The boss of British Airways/Iberia holding company International Airlines Group has stepped into the row over planned European emissions trading.
Chief executive Willie Walsh warned that European Union plans to impose a green levy on all airlines could trigger an international trade war.
His views echo concerns raised by IATA over the European Emissions Trading Scheme.
Walsh fears that the Chinese, American and Russian governments could all retaliate if their carriers are forced to participate from next year.
The scheme, which will force airlines to pay for “carbon credits” if they exceed their emissions threshold, could add as much as £10 to the price of a transatlantic flight.
This levy is being challenged in the European Courts by the American Air Transport Association.
Walsh said: “It is clear that the countries are going to retaliate, whether in the form of imposing additional taxes on European airlines or restricting access to markets.
“The uncertainty will just add more cost it will add concern in the minds of travellers they will face disruption to services and I think there is a real risk that that could happen.”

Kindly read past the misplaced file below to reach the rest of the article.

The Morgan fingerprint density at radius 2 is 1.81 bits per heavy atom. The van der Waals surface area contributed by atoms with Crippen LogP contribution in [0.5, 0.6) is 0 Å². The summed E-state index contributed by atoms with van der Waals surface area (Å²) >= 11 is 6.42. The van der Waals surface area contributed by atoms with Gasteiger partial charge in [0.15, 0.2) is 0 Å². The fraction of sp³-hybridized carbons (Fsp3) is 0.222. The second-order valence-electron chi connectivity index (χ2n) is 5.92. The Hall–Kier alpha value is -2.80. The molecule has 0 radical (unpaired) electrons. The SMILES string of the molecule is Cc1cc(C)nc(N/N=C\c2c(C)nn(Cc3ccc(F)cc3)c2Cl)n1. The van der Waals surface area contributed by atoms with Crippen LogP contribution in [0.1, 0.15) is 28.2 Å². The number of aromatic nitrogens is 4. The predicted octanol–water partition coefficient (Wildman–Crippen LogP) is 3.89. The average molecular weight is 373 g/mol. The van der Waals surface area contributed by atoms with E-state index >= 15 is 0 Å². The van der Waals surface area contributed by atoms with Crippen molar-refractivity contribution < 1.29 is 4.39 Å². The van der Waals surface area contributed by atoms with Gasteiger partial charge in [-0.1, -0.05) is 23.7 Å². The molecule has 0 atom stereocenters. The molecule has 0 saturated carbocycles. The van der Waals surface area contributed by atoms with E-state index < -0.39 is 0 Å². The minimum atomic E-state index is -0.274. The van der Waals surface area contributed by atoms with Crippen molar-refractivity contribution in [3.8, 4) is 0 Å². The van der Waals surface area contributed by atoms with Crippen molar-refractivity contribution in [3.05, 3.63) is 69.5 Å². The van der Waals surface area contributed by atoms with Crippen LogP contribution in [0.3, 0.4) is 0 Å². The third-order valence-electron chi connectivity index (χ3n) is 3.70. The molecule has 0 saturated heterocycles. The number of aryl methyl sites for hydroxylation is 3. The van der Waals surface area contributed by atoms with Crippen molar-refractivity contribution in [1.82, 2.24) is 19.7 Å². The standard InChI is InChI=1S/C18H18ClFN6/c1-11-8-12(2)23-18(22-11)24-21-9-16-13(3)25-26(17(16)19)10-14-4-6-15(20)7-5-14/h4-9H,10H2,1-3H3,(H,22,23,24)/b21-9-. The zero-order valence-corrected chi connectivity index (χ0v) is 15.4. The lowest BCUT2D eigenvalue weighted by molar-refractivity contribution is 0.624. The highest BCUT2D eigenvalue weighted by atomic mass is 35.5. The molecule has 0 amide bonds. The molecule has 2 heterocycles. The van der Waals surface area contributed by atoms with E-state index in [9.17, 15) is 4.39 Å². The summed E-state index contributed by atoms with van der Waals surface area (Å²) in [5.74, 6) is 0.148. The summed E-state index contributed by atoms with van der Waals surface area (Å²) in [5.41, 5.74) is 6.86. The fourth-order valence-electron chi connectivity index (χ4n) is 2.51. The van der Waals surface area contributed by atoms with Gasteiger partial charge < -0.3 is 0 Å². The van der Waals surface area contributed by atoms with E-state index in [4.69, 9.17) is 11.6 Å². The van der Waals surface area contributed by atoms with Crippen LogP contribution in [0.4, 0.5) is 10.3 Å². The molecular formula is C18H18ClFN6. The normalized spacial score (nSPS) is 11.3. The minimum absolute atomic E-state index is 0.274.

Walsh supports the principle of an emission trading scheme which should be agreed internationally and not just imposed on carriers by the EU and he urged Brussels to limit the scheme to flights within the European Union.
“I think Europe trying to impose its trading scheme on the rest of the world is going to lead to actions by other states who just do not agree with it,” he told the Daily Telegraph.
“The problem the industry faces it introduces new uncertainty when the industry is struggling to deal with the price of oil.”
His comments came as the EU climate commissioner Connie Hedegaard stressed that it has a right to impose legislation to cut emissions from aviation and showing weakness would encourage further challenges to EU policies.
Hedegaard replied to Airbus chief executive Tom Enders and Association of European Airlines chairman Steve Ridgway (Virgin Atlantic), saying that to back down now on agreed legislation would in itself send out a dangerous signal of weakness.
"If nations and regions do not defend their legitimate right to legislate and take appropriate non-discriminatory measures applicable to all economic operators, it would send an extremely unfortunate signal and create problems not just for the global climate, but also for European companies and businesses," Hedegaard wrote.
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